It strikes the ears with a unique magnitude. With authority to appoint leaders and declare war. With a voice to which we have looked to comfort us in the wake of crisis. With opportunity to inspire hope, and encourage endurance amidst uncertainty or catastrophe. With influence to build or destroy our nation’s reputation across the globe. With ability to give us a sense of identity and belonging, to make us proud, or to make us afraid.

In our home, we have worked to learn the names and faces of the past 44 Presidents. We have taught our children that this is a position of greatest honor –a powerful mark in history – worth giving our attention and teachable ear. And that God has a hand – that He ultimately chooses and appoints leaders, and that His plans cannot be thwarted. And friends, I believe this is still true.


The title of Mama is only lofty in our own hearts. We know the weight of it only because it sits down heavy on us when we climb into bed at night. But we mamas can’t turn a blind eye to the world our children walk into. We have to shine a light on ahead so we can be their guide as they encounter it.

In the wake of a harsh campaign full of ugly words and surrounded by a fog of fear, I am saddened. I am saddened that words like “campaign” and “election” feel ugly in themselves, though they might once have been full of promise, hope, and freedom. No matter where your politics rest this November, I hope we can unite in a sense that something is broken. I am saddened by the anger, the confusion, the division, the void left where dignity and pride and respect and heroism once stood.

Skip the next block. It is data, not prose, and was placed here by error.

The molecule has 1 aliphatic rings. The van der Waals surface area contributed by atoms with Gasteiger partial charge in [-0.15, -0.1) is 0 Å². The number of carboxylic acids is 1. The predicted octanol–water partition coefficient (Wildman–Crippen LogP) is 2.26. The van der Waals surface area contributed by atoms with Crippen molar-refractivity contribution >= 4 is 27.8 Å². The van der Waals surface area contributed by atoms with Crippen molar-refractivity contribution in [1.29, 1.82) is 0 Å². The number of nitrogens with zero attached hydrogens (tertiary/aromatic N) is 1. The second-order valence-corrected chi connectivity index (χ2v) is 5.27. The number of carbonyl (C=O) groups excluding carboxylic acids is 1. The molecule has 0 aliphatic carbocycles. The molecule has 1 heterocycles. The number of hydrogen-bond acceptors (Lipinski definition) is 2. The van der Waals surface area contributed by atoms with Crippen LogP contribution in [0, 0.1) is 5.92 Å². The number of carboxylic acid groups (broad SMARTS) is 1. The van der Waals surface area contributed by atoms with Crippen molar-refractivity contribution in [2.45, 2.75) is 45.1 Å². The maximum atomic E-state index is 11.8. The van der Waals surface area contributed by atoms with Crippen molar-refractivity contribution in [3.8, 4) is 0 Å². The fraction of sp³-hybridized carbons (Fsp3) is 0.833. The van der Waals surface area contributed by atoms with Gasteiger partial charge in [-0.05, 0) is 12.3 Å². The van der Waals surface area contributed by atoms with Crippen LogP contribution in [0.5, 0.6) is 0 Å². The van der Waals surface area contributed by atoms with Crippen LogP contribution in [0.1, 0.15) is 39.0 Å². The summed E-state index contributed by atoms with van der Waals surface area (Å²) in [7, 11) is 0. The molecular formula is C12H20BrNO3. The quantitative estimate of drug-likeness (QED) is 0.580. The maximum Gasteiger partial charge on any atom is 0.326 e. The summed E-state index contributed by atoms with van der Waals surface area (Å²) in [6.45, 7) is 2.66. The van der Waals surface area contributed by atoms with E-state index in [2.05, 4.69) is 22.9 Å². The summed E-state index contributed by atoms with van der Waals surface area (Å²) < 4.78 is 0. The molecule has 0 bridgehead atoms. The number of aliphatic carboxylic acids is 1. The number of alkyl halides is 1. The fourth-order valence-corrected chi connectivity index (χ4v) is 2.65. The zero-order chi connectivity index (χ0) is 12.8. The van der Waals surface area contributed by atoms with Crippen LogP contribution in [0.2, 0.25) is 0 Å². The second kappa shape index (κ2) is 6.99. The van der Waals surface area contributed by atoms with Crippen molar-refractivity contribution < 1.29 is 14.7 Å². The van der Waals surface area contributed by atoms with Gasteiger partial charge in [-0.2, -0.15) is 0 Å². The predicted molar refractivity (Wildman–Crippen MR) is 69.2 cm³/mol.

This last two weeks, I’m considering the title I bear, and the little ones who look to me and their daddy to make sense of it all. Bearing the title of Mama may not gain us a place in the history books, but the history of our own family is being written before our eyes, and under our care.

And my spirit tells me that this is a moment in history through which I want to take great care in leading my children.

This truth gives me peace: “President” is a vast and heavy and awe-striking word to add before a name, but it doesn’t hold a candle to “Almighty God of the Universe,” who set the stars in place. He is the one who knit together the very body and soul of each President and each who cast their vote to elect him (or her, as the case may someday be).

In light of this, I’m looking to Him with the Greater Title to be the voice that comforts. To Him to be the one who shapes history. To Him to give hope and a sense of identity and belonging.

And in this light, I look for how to guide my children through this moment in history.

I want to prepare and equip my children (and myself) to bring a message of love and grace in an environment of hatred and judgment and deep division.